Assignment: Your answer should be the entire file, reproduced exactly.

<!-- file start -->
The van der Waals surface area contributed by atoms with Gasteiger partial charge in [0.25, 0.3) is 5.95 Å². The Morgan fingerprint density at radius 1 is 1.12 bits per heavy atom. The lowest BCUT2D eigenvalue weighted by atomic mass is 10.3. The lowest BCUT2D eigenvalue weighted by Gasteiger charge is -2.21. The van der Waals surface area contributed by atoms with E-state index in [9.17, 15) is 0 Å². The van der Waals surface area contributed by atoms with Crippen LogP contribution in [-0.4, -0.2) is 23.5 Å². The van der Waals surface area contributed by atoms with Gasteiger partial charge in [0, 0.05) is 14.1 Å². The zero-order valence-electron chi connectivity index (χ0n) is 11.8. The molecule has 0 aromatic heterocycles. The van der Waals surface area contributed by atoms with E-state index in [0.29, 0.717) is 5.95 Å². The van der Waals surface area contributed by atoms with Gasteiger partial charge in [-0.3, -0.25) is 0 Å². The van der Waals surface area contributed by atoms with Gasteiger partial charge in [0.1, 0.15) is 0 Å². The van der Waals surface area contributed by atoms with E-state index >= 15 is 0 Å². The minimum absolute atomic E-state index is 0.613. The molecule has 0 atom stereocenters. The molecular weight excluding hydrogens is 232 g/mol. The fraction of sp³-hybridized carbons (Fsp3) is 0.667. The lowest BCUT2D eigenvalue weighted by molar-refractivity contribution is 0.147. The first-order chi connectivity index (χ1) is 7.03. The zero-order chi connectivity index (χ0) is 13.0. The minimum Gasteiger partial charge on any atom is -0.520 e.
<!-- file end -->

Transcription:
The van der Waals surface area contributed by atoms with Gasteiger partial charge in [0.25, 0.3) is 5.95 Å². The Morgan fingerprint density at radius 1 is 1.12 bits per heavy atom. The lowest BCUT2D eigenvalue weighted by atomic mass is 10.3. The lowest BCUT2D eigenvalue weighted by Gasteiger charge is -2.21. The van der Waals surface area contributed by atoms with E-state index in [9.17, 15) is 0 Å². The van der Waals surface area contributed by atoms with Crippen LogP contribution in [-0.4, -0.2) is 23.5 Å². The van der Waals surface area contributed by atoms with Gasteiger partial charge in [0, 0.05) is 14.1 Å². The zero-order valence-electron chi connectivity index (χ0n) is 11.8. The molecule has 0 aromatic heterocycles. The van der Waals surface area contributed by atoms with E-state index in [0.29, 0.717) is 5.95 Å². The van der Waals surface area contributed by atoms with Gasteiger partial charge in [-0.3, -0.25) is 0 Å². The van der Waals surface area contributed by atoms with Gasteiger partial charge in [0.1, 0.15) is 0 Å². The van der Waals surface area contributed by atoms with E-state index >= 15 is 0 Å². The minimum absolute atomic E-state index is 0.613. The molecule has 0 atom stereocenters. The molecular weight excluding hydrogens is 232 g/mol. The fraction of sp³-hybridized carbons (Fsp3) is 0.667. The lowest BCUT2D eigenvalue weighted by molar-refractivity contribution is 0.147. The first-order chi connectivity index (χ1) is 7.03. The zero-order chi connectivity index (χ0) is 13.0. The minimum Gasteiger partial charge on any atom is -0.520 e.